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Rep. Judy Chu’s 2020 Report Card

Representative from California's 27th District
Democrat
Serving Jan 3, 2013 – Jan 3, 2023


These statistics cover Chu’s record during the 116th Congress (Jan 3, 2019-Jan 3, 2021) and compare her to other representatives also serving at the end of the session. Last updated on Jan 30, 2021.

A higher or lower number below doesn’t necessarily make this legislator any better or worse, or more or less effective, than other Members of Congress. We present these statistics for you to understand the quantitative aspects of Chu’s legislative career and make your own judgements based on what activities you think are important.

Keep in mind that there are many important aspects of being a legislator besides what can be measured, such as constituent services and performing oversight of the executive branch, which aren’t reflected here.

 

Ranked 3rd most politically left compared to California Delegation

Our unique ideology analysis assigns a score to Members of Congress according to their legislative behavior by how similar the pattern of bills and resolutions they cosponsor are to other Members of Congress.

For more, see our methodology. Note that because on this page only legislative activity in the 116th Congress is considered, the ideology score here may differ from Chu’s score elsewhere on GovTrack.

Compare to all California Delegation (4th percentile); Serving 10+ Years (5th percentile); House Democrats (8th percentile); All Representatives (5th percentile).


 

Got bicameral support on the 4th most bills compared to All Representatives (tied with 1 other)

The House and Senate often work on the same issue simultaneously by introducing companion bills in each chamber. 19 of Chu’s bills and resolutions had a companion bill in the Senate. Working with a sponsor in the other chamber makes a bill more likely to be passed by both the House and Senate.

Those bills were: H.Res. 401: Recognizing the significance of Asian/Pacific …; H.Res. 581: Expressing support for the recognition …; H.Res. 983: Recognizing the significance of Asian/Pacific …; H.Res. 1157: Expressing support for the recognition …; H.R. 116: Investing in Main Street Act …; H.R. 810: To block the implementation of …; H.R. 884: Medicare Mental Health Access Act; H.R. 1069: Shut Down Child Prison Camps …; H.R. 1300: Taxpayer Penalty Protection Act of …; H.R. 1370: Breast Cancer Patient Equity Act; H.R. 2214: NO BAN Act; H.R. 2215: San Gabriel Mountains Foothills and …; H.R. 2958: Increasing Access to Mental Health …; H.R. 2975: Women’s Health Protection Act of …; H.R. 2976: Filing Relief for Natural Disasters …; H.R. 3294: Refund Equality Act of 2019; H.R. 4922: Providing Real Opportunities for Growth …; H.R. 6065: To block the implementation of …; H.R. 6106: DIPLOMA Act

Compare to all California Delegation (98th percentile); Serving 10+ Years (98th percentile); House Democrats (98th percentile); All Representatives (99th percentile).

Companion bills are those that are identified as “identical” by Congress’s Congressional Research Service.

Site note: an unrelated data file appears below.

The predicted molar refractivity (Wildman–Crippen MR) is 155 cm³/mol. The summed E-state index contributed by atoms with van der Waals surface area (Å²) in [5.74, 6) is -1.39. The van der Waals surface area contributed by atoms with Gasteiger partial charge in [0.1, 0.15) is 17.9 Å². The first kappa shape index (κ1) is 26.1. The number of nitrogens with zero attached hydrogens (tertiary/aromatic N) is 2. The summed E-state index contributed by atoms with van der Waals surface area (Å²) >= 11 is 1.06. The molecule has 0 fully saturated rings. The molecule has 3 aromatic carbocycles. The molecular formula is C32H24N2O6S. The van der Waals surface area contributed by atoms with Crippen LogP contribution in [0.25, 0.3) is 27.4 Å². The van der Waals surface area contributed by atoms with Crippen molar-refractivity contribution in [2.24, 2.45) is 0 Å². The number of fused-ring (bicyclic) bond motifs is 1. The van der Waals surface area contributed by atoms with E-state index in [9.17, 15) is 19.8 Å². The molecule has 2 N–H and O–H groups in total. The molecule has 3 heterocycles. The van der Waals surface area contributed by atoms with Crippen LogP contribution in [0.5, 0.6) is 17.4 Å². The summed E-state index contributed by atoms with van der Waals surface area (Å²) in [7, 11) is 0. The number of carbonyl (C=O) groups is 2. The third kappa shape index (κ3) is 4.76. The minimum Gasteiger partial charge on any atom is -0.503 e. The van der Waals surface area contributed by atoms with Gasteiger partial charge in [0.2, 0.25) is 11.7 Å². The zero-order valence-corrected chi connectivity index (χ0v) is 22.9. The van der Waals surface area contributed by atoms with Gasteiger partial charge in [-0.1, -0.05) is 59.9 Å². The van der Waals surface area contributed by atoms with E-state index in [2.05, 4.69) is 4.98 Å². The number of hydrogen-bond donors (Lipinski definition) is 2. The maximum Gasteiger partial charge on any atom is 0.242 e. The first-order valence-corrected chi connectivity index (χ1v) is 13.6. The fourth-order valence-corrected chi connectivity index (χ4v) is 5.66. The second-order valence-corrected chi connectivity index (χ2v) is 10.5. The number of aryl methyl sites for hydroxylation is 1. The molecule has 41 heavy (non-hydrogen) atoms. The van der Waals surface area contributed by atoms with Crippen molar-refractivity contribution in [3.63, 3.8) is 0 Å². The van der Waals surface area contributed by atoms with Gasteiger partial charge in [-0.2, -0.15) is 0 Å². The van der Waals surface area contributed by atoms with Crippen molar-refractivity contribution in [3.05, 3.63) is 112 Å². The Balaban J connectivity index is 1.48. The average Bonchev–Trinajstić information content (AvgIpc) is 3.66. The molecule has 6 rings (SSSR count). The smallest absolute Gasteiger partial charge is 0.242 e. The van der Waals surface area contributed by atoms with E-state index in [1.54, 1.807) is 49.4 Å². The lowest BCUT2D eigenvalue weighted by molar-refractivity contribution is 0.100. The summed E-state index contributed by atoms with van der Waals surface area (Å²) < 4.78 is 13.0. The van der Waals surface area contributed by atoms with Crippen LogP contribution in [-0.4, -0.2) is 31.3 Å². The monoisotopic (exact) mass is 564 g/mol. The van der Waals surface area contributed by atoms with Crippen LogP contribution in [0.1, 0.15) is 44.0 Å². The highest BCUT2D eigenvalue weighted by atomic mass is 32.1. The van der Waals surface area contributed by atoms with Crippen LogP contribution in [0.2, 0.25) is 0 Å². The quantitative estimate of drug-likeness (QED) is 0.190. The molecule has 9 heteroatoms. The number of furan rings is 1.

Joined bipartisan bills the 11th least often compared to All Representatives

Of the 736 bills that Chu cosponsored, 4% were introduced by a legislator who was not a Democrat. View Cosponsored Bills »

Compare to all California Delegation (2nd percentile); Serving 10+ Years (2nd percentile); House Democrats (4th percentile); All Representatives (2nd percentile).

Only Democratic and Republican Members of Congress who cosponsored more than 10 bills and resolutions are included in this statistic.


 

Got the 15th most cosponsors on their bills compared to All Representatives

Chu’s bills and resolutions had 1,553 cosponsors in the 116th Congress. Securing cosponsors is an important part of getting support for a bill, although having more cosponsors does not always mean a bill will get a vote. View Bills »

Compare to all California Delegation (92nd percentile); Serving 10+ Years (92nd percentile); House Democrats (94th percentile); All Representatives (97th percentile).


 

Ranked the 18th top leader compared to All Representatives

Our unique leadership analysis looks at who is cosponsoring whose bills. A higher score shows a greater ability to get cosponsors on bills.

For more, see our methodology. Note that because on this page only legislative activity in the 116th Congress is considered, the leadership score here may differ from Chu’s score elsewhere on GovTrack.

Compare to all California Delegation (92nd percentile); Serving 10+ Years (91st percentile); House Democrats (93rd percentile); All Representatives (96th percentile).


 

Was 17th most present in votes compared to Serving 10+ Years (tied with 2 others)

Chu missed 0.5% of votes (5 of 954 votes) in the 116th Congress. View Chu’s Profile »

Compare to all California Delegation (20th percentile); Serving 10+ Years (9th percentile); All Representatives (14th percentile).

The Speaker of the House, per current House rules, is not required to vote in “ordinary legislative proceedings” and is never recorded as missing a vote, and may not be included in the comparison with other representatives if not voting. The delegates from the five island territories and the District of Columbia are not eligible to vote in most roll call votes and so may not appear here if not elligible for any vote during the time period of these statistics.


 

Got influential cosponsors the 22nd most often compared to All Representatives (tied with 3 others)